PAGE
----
You see, over 30 years ago, I stumbled upon a statistically validated leading indicator of RB busts. My theory has often been plagiarized but rarely espoused with any conviction; I’m here to tell you that the Curse of 370 is rarely ever wrong.

Quick Summary

While other analysts focused on RBs who logged 370 carries in a season (who did show declines the following year), I realized RBs actually suffered from “wear & tear”, i.e., carries and targets together. As a result, I saw that 87.50% of RBs with wear & tear above 370 the next season had worse performances– averaging a 43.55% decline in fantasy PPR. Think about it: if you knew something would hit 88% of the time, you would take it.

However, starting in 2015, the NFL game changed, and RBs were simply not getting anywhere near 370 wear & tear attempts a season. So I began searching for a new threshold… and found one. It’s 325. Since 2015, when a RB registers a W & T of at least 325 in a season there’s an 88.89% chance of his having a decline the following season, with the average decline being 27.87%. If you looked at the only two RBs for the 2020 season who logged W & T over 325 (Derrick Henry, Dalvin Cook), they both under-performed in 2021 posting PPR score declines of 43.83% and 38.34%, respectively.

In 2021, there three RBs who topped W & T of 325: Joe Mixon (340), Najee Harris (401!) and Jonathan Taylor (383). So if you’re someone who believes in statistical analysis and has the top pick in your fantasy draft, trade down. You’ll thank me next season, just like everyone else has been doing for the past 30 years.


“Is veteran NASCAR driver Aric Almirola retiring following the 2022 Cup Series or not?” asks the opening sentence of an article by The Spun this week. After applying my own analysis to the question, I think I’ve been able to land on a definitive answer: I couldn’t care less about Aric Almirola, NASCAR or anything related to either of them. Look, I’ve been very clear in past columns and shows that when it comes to non-sports and their participants, the needle doesn’t move off zero for me, and very often leads to intense feeling of annoyance.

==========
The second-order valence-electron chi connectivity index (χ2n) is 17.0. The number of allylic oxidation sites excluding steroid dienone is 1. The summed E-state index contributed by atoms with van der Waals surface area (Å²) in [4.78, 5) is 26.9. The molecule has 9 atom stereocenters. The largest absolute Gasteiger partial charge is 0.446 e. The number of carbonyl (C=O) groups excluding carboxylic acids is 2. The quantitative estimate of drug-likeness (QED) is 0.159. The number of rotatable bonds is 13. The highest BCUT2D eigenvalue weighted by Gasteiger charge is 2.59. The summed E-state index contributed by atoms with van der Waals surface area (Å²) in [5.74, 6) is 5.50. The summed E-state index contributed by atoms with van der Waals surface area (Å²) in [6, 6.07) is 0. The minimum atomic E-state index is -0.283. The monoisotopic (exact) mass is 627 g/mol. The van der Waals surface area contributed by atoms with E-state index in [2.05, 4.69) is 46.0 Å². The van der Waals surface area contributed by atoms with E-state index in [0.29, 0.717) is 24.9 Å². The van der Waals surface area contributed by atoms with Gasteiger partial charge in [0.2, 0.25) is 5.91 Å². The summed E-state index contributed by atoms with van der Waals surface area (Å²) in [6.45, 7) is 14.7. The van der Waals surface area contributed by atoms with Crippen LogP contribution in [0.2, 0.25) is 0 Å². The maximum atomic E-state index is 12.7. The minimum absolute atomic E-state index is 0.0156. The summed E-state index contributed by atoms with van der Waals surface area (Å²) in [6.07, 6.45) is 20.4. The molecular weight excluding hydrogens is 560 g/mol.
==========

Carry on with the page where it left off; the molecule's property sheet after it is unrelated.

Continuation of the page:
Not a Sport!

NASCAR is not a sport. The acronym NASCAR is foreign to me; I had to look it up… It stands for National Association for Stock Car Auto Racing. Sounds like a crew Boss Hogg assembled during a Dukes of Hazzard planning session.

As a second point, I drive around in an endless circle for hours every time my wife wants me to take her shopping: I fight through a ton of traffic on Long Island’s highways, and then drop her off at the mall and circle the parking lot for hours. After two or three hours of extended left turns while avoiding idiots and old people, the wife texts me to say she’s done shopping and wants me to pick her up… at the furthest point from my current location. Waving her bags of crap, she flags me down. Does that sound like a sport to you? No? Because that’s NASCAR in its essence.

I don’t know Aric Almirola; he might be a saint of a man or a complete jerk. Either way I’ve got more important things to worry about, like whether I want ranch or blue cheese with my wings. Just kidding, that’s never a choice; only ignoble savages prefer ranch to blue cheese with their wings.